How Colleges Are Dealing With Covid On Campus Varies by School- What Makes The Difference? | College Planning Services
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How Colleges Are Dealing With Covid On Campus Varies by School- What Makes The Difference?

College administrators have a tough balancing act as they deal with Covid-19. If they are too strict, their policies could backfire with students fearing repercussions during contract tracing or for reporting cases. This is the model Northeastern University has taken with their 50 million dollar “ Protect the Pack “ strategy. If college officials are too relaxed they run the risk that students will spread the virus on campus and in the surrounding community. Tufts University is striking a middle ground and have set up a quarantine residence hall for students who live off campus and test positive. Boston College has no such provisions for students living off campus telling students to quarantine in their apartment or in private houses. Obviously their approach exposes more people to students who have tested positive.
With the number of cases rising drastically over the past 10 days to 92,000, colleges are caught between Covid-19 and politics and this is a problem of their own making. They chose tuition and room and board income to be more important than the apparent safety of their students. As of September 21st Penn State and Providence College are in crisis. Faculty and staff are at risk because the college administrations will not divulge if a student they have been in contact with has tested positively. Their reason is confidentiality of the student’s identity. There seems to be a clear prioritization of testing of football players over the student body. The Boston Globe (9/22) stats no Covid-19 cases on the football team while the students paying $75,000 per year can’t get tested. Health experts warn colleges not to send students home who have tested positive but what happens if their quarantine dorm space is 100% filled? One infected student infects a dozen or more students. These numbers are staggering and have greatly compounded our national health crisis because college students come from a multitude of different locations and they could be spreading the virus in areas that previously had a low infection rate. Colleges need to be working on a student exiting procedure before sending students home in November.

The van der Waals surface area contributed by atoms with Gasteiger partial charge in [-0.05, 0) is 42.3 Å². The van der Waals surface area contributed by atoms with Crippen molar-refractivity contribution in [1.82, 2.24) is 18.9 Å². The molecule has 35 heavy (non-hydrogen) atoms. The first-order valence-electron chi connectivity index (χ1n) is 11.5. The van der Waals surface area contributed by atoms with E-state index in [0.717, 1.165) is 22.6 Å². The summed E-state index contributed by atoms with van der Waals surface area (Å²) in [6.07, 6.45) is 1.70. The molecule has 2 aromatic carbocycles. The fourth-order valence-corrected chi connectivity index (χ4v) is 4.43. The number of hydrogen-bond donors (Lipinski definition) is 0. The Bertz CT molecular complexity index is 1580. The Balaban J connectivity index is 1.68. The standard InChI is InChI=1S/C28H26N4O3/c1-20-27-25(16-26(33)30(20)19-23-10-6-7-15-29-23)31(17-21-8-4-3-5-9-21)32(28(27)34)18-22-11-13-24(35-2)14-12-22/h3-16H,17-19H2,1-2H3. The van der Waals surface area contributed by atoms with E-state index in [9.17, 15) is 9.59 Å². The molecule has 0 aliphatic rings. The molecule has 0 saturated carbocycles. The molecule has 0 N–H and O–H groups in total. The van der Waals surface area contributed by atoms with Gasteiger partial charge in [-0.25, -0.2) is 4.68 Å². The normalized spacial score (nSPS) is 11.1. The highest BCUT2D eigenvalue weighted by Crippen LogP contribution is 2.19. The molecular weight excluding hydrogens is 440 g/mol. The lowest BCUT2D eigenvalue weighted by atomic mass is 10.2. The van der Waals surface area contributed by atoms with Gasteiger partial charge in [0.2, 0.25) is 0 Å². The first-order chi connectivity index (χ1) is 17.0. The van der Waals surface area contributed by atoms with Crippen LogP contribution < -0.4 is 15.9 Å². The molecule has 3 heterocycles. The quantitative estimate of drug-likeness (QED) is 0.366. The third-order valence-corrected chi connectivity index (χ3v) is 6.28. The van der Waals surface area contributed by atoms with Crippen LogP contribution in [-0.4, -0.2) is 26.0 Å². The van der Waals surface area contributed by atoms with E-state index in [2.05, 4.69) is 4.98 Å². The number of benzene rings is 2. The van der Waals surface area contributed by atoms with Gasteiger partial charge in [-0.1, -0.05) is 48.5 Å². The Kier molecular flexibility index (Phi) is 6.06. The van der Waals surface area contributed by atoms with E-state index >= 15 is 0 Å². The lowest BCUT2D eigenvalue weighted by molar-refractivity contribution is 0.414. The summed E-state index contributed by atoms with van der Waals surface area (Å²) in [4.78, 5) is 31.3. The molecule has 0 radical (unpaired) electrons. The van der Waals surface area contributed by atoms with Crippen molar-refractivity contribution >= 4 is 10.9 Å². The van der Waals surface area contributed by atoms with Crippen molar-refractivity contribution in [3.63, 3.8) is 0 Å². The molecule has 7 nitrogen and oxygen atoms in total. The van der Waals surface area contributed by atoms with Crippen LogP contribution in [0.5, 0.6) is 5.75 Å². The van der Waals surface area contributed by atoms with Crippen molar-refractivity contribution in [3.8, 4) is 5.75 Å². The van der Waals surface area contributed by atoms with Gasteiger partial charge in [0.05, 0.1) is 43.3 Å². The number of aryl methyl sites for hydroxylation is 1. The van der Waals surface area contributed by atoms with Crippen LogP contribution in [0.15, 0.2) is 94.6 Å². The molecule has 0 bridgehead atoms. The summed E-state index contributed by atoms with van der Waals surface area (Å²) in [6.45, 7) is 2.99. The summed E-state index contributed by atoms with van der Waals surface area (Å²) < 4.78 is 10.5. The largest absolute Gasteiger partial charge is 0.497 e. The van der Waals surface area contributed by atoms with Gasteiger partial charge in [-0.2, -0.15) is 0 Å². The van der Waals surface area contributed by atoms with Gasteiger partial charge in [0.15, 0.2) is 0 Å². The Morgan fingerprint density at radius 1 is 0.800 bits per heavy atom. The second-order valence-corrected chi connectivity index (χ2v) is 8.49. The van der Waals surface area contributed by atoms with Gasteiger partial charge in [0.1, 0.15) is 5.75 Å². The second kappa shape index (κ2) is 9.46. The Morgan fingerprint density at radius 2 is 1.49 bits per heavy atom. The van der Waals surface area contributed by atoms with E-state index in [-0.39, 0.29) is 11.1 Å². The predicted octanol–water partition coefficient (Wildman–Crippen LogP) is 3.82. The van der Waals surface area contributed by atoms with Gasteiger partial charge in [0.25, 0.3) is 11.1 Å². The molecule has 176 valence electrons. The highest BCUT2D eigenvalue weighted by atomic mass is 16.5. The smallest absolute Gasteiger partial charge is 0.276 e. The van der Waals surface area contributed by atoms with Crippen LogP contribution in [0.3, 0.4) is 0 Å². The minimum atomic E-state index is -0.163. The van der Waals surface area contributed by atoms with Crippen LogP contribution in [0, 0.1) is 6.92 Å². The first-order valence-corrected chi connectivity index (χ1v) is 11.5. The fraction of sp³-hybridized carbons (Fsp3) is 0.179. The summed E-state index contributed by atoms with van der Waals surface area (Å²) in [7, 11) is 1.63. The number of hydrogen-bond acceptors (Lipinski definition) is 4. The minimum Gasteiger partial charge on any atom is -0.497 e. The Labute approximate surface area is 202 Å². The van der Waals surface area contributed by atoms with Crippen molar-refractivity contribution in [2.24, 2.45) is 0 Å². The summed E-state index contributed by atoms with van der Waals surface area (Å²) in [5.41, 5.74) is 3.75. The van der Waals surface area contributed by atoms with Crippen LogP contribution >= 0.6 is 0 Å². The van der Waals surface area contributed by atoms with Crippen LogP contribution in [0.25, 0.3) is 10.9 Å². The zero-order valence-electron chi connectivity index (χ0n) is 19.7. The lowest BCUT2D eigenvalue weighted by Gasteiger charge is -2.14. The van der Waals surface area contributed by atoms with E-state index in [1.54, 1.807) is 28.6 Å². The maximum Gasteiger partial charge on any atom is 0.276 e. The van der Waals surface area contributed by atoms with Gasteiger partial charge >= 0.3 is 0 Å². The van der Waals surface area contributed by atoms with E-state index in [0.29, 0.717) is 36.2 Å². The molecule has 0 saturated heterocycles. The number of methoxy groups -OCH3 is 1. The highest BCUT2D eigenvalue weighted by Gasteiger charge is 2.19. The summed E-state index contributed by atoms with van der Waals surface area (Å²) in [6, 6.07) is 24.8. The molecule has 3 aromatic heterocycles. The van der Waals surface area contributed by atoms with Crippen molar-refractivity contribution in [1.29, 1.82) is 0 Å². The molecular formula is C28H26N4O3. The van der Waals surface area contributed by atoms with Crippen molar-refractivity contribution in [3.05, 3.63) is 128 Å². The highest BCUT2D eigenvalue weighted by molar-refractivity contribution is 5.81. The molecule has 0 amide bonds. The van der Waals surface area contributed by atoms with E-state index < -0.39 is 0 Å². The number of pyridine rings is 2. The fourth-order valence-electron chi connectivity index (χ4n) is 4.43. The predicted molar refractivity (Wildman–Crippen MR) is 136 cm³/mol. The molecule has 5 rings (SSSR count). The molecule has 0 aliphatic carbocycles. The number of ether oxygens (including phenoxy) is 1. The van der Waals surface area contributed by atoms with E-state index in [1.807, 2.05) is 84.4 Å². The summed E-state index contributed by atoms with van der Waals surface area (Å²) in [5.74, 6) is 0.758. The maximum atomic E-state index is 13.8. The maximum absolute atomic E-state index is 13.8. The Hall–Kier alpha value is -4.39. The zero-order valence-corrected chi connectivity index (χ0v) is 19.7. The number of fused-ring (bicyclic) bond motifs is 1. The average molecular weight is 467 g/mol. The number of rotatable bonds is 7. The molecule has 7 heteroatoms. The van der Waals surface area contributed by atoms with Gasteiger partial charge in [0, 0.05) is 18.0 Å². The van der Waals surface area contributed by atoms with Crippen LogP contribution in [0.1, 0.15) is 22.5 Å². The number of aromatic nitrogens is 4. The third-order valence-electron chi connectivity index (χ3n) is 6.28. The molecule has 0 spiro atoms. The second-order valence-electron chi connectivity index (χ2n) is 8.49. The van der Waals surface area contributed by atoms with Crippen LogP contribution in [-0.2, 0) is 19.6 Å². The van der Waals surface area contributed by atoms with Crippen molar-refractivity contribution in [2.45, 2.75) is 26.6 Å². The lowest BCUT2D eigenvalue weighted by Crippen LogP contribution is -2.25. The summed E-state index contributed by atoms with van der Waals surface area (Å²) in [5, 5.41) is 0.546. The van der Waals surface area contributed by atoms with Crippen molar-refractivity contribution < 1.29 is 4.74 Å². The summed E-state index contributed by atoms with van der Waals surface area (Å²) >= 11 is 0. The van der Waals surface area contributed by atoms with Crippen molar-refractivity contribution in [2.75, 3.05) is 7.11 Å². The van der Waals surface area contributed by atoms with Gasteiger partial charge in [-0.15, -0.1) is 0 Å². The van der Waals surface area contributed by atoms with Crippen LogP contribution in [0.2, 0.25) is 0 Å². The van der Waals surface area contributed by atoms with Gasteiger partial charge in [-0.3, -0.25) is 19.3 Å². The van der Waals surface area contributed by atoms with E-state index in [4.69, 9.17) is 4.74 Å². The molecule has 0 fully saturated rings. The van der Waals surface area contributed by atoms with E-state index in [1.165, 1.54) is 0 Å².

Based on the colleges’ track record, I doubt that there will be a coordinated effort collectively by colleges in the area. Perhaps public health officials need to dictate their policy to all area colleges. Colleges are blaming students for not socially distancing and wearing masks is valid but were college presidents so naïve to think that they could not predict what is happening now or did tuition dollars override their decision to open their campuses.